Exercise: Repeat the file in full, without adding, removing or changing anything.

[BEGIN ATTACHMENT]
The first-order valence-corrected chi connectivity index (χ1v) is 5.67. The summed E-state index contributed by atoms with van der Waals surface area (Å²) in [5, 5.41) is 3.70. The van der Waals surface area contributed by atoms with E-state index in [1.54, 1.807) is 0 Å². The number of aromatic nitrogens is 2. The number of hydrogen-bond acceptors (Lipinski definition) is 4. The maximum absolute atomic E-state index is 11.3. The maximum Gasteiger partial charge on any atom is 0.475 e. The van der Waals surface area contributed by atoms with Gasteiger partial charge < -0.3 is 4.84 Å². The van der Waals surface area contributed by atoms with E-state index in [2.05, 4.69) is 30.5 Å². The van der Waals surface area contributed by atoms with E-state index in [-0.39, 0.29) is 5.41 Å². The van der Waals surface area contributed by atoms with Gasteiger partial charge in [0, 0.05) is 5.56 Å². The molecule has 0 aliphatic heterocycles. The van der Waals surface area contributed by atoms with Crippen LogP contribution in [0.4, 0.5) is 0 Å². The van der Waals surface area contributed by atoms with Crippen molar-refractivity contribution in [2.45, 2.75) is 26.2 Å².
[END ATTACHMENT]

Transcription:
The first-order valence-corrected chi connectivity index (χ1v) is 5.67. The summed E-state index contributed by atoms with van der Waals surface area (Å²) in [5, 5.41) is 3.70. The van der Waals surface area contributed by atoms with E-state index in [1.54, 1.807) is 0 Å². The number of aromatic nitrogens is 2. The number of hydrogen-bond acceptors (Lipinski definition) is 4. The maximum absolute atomic E-state index is 11.3. The maximum Gasteiger partial charge on any atom is 0.475 e. The van der Waals surface area contributed by atoms with Gasteiger partial charge < -0.3 is 4.84 Å². The van der Waals surface area contributed by atoms with E-state index in [2.05, 4.69) is 30.5 Å². The van der Waals surface area contributed by atoms with E-state index in [-0.39, 0.29) is 5.41 Å². The van der Waals surface area contributed by atoms with Gasteiger partial charge in [0, 0.05) is 5.56 Å². The molecule has 0 aliphatic heterocycles. The van der Waals surface area contributed by atoms with Crippen LogP contribution in [0.4, 0.5) is 0 Å². The van der Waals surface area contributed by atoms with Crippen molar-refractivity contribution in [2.45, 2.75) is 26.2 Å².